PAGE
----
Volume 16 Part 1 Article 91: Mushroom Practices and Production in Latin America: 1994-2002

Volume 16 Part 1 Article 91
Year 2004
Title: Mushroom Practices and Production in Latin America: 1994-2002
Authors: O. Lahman and D.L. Rinker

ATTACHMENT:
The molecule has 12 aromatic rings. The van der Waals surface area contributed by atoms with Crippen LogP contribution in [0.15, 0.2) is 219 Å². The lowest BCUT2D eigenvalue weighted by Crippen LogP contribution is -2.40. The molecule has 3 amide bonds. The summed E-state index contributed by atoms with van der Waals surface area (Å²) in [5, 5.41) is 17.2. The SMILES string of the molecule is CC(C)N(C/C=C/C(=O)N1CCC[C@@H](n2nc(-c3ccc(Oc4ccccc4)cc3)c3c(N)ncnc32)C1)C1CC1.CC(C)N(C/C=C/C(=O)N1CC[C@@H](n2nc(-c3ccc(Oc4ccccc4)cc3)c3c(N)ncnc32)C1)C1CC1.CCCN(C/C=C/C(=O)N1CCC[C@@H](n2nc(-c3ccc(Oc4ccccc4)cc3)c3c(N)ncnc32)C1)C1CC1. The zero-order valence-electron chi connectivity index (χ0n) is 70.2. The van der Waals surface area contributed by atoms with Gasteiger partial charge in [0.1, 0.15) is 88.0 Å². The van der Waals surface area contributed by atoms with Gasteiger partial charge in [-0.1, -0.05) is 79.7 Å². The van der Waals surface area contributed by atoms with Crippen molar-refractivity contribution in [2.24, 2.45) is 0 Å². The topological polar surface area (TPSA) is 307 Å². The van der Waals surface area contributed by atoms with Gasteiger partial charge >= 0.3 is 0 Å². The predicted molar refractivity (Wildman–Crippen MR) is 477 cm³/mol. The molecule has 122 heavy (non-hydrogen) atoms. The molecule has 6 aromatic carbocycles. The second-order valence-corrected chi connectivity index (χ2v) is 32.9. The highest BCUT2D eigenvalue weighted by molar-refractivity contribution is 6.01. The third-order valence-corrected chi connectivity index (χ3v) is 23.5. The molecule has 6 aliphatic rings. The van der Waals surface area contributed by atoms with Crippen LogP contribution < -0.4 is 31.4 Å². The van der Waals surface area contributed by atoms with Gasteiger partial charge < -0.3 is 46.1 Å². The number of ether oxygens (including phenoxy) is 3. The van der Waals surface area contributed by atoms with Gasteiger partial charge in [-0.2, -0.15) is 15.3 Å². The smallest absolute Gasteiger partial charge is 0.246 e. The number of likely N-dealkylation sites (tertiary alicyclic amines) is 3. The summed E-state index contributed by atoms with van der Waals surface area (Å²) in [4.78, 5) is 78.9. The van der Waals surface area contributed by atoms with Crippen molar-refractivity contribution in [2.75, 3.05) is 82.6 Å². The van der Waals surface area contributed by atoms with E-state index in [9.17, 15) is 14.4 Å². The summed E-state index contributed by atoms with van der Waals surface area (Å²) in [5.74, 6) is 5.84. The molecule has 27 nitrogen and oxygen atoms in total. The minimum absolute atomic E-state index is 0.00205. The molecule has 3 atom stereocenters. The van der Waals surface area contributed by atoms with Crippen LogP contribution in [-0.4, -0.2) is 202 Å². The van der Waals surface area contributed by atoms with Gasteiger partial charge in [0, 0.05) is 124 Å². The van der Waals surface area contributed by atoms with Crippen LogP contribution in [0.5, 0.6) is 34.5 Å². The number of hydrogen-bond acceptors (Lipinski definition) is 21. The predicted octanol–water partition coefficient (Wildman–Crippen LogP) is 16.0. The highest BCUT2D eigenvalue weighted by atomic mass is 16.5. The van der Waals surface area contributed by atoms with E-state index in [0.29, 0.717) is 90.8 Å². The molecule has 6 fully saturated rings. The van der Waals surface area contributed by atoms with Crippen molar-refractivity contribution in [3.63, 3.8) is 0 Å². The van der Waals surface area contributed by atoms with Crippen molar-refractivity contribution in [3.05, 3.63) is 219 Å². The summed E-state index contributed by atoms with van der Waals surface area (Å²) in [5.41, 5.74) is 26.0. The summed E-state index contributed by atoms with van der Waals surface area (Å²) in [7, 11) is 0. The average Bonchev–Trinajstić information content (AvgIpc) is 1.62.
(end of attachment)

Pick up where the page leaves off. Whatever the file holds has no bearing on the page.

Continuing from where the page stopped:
In Latin America, Mexico is the largest producer of Agaricus bisporus and Pleurotus spp. Its production of nearly 33,000 tonnes of Agaricus represents more than 50% of all of Latin America. The recent reduction in processed mushrooms has increased the volume of fresh mushrooms in Mexico, creating an over supply and lower farm gate prices. Production in Central and South America peaked in 1994 with over 21,000 tonnes. Since then, volume has fluctuated around 20,000 tonnes. Nature’s Farm in Chile significantly reduced its production in 1995 and 1999, because of antidumping measures imposed by the U.S. Setas Colombianas, since 1999, has been the largest producer in South America. Venezuela has experienced increases over the last six years, but production has returned to its 1994 output. Bolivia has added a new producer near Santa Cruz. Brazil, Colombia and Argentina have experienced up to 75% decline in smaller growers. Brazil is the largest grower of oyster, shiitake and Agaricus blazei in South America. The production of other mushroom species is of lesser importance or non-existent in most of the other countries. The difficult economic situation in Venezuela, Colombia and Argentina has forced most growers to replace international suppliers of spawn with local suppliers, and Canadian peat moss with combinations of local peat, soil and coconut fiber.

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